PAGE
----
Most of them probably get Public Defenders and don’t have to pay their attorneys but they probably don’t have a lot of cash on hand either.

I know a few people who served prison sentences for felonies and are out and working.

One guy is in he mid-20’s. He is working at a Subway shop and previous to that worked at Burger King.

One worked for a family business for a while (not his family but he was friends with the family) and eventually built up the experience to go on his own. Last I heard he was managing a bunch of vacation rentals.

One got into a program where he was a fire fighter for wild fires. He is presently doing that while still a prisoner. Many of them can keep that or a similar job as a civilian.

Actually the death rate in prison is sometimes actually lower that the death rate in the general population for the same groups.

There are all kinds of jobs that a felon can get that don’t require that they fill out an application and list the fact that they were in prison.

So while they can’t get a job in a bank, or at most large companies, and while it may be hard for them to get a good job, there are certainly jobs such as a door to door salesman or working on landscaping jobs, that I can imagine a convicted felon can get that would earn them enough money to get by…

BTW, most city libraries offer at least limited free access to the Internet for public use.

Does your internet provider ask about your criminal past?

(I realize that some people on parole are forbidden to have internet access, but that’s not to say they couldn’t easily get it if they want to take the risk of getting caught)

Bank account or credit card applications don’t ask about felony convictions either…

You can’t sign up with an internet provider without having a method of payment. Bank account and credit card applications don’t ask about felony convictions, but the applications will be swiftly denied if one exists. My brother works as a new accounts supervisor in a bank, and this is what he has told me.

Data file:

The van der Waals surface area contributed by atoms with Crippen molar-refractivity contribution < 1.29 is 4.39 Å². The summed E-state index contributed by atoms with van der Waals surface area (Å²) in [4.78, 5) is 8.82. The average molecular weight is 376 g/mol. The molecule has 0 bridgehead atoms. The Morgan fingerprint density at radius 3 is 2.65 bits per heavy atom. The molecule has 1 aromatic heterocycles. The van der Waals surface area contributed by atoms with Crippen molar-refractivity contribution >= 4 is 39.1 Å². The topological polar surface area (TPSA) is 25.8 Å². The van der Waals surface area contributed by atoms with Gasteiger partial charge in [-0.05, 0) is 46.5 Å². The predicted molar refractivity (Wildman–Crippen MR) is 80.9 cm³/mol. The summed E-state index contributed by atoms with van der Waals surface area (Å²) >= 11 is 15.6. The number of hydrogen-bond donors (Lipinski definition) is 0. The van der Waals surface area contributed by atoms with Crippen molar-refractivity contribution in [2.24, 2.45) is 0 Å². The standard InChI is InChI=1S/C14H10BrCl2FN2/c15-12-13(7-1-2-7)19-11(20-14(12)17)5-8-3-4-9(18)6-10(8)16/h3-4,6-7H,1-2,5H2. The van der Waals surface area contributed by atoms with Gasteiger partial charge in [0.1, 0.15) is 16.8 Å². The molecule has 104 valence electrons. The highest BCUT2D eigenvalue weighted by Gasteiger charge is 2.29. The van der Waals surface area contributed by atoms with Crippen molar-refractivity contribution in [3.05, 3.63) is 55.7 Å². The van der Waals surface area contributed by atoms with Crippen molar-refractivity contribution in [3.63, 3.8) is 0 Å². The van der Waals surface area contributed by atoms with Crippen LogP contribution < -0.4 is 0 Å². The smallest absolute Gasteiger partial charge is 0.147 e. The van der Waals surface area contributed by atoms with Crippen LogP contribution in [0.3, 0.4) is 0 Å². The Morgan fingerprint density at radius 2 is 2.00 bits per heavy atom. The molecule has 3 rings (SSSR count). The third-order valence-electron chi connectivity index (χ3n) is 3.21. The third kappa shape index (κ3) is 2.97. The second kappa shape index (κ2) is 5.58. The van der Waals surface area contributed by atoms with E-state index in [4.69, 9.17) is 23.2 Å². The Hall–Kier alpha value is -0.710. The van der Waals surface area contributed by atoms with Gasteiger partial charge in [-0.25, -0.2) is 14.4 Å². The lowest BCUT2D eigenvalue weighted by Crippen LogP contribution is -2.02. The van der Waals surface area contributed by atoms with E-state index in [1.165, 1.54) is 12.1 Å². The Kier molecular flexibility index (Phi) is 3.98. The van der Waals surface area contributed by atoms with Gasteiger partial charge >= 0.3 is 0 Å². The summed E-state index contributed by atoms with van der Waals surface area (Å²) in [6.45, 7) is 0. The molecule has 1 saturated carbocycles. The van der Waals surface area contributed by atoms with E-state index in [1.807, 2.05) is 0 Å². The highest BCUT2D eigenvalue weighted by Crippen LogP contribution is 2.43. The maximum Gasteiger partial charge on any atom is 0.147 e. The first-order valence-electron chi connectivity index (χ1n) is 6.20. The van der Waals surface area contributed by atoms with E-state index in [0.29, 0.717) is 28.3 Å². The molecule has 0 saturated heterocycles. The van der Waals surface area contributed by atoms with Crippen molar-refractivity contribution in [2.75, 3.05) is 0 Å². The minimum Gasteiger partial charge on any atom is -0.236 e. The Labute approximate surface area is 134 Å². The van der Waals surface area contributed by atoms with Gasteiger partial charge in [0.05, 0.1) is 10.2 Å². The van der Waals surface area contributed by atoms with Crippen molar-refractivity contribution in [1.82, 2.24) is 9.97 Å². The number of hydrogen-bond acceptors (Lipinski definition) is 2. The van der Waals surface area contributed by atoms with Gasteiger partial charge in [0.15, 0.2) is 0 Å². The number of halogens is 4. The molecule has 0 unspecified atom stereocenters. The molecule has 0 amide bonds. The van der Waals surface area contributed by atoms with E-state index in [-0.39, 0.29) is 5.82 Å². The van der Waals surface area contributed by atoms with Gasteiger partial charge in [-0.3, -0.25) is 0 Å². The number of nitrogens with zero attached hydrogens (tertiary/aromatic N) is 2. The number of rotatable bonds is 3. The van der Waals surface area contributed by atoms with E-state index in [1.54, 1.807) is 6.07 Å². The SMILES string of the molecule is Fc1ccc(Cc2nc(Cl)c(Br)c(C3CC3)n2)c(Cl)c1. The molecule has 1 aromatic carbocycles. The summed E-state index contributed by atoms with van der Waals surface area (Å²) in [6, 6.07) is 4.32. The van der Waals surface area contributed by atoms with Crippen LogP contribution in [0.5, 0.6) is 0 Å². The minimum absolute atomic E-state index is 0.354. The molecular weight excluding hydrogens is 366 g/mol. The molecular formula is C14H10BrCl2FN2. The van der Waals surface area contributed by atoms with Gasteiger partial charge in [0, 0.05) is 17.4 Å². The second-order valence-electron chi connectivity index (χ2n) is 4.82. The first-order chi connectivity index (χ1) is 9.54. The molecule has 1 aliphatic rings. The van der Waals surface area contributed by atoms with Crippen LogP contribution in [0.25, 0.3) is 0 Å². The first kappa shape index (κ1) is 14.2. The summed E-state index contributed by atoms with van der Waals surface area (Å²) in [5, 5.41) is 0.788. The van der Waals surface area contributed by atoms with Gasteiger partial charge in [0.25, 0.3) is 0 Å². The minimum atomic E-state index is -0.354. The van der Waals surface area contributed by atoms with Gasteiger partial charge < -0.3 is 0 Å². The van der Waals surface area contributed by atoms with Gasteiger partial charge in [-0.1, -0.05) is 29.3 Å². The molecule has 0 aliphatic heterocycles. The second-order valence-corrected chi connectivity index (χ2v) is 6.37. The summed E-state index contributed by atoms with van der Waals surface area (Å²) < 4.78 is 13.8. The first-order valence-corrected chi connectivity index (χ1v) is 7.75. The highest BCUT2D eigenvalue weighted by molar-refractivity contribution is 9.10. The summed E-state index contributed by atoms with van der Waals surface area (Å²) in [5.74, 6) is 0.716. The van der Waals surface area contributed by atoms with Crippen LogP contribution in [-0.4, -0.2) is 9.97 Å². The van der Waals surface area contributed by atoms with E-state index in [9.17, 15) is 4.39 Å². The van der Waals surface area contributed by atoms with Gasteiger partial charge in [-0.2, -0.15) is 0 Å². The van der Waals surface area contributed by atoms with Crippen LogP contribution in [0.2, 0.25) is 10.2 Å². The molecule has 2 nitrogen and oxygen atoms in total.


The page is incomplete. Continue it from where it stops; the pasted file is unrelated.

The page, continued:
Just to clear up a widespread misconception: public defenders are only “free” if the defendant is truly indigent. And if he has $50 to his name, the judge will order that $50 paid to the public defender. So even a relatively simple criminal case will bleed the typical defendant dry–even with a public defender assigned to his case.

No, I expect that people with a sense of proportion will realize that there are exceptions that don’t disprove the rule, that my not having said “can almost never get a job,” etc. doesn’t mean that I was ignorant of that, or most importantly, that I am obligated to respond to nit-picking.

Yes, I would be inaccurate in saying, “Being shot thirty-seven times is fatal,” in that there are undoubtedly SOME people who have been shot that many times or more who have, in fact, survived. But if I said that in an internet post and someone piped up with, “WHAT ABOUT DILBERT FARNSWORTHY OF KIDNEYSTONE PASS, MONTANA, WHO WAS SHOT 112 TIMES BY HIS WIFE BUT SURVIVED??? LOL IMHO OMG!!!” I would not feel that I was under any obligation to acknowledge that person.

This is just not true.

I have an idiot cousin who has been arrested on a few different minor crimes, including a DUI.

He was assigned a public defender and didn’t have to pay a cent for his representation, despite getting a $1500 monthly check from the VA for a “disability” (which I am convinced he scammed to qualify for, although with a back injury I guess I can’t be sure) so before you jump in and start laying down blanket statements about public defenders and no felons ever getting credit cards, you need to provide some mollyfocking proof.

Welcome to the Straight Dope, by the way. I wish you a long and prosperous tenure here.

If you’ve ever applied for a job, looked for an apartment, or for that matter tried to open a bank account or applied for credit in the last ten years or so, you would know how true this is.

Most of the conservatives who advocate nice long prison sentences are people who haven’t had to deal with “starting from scratch” at any time in their lives, or at least haven’t had to do so for four or five decades. The process is brutal. I don’t think I need, nor should I, to point to a specific instance of where someone was denied a job or a place to live because of a prior felony conviction. Every job/housing application contains such questions—and no one will ever give (to a third party) that as the reason the applicant was turned down.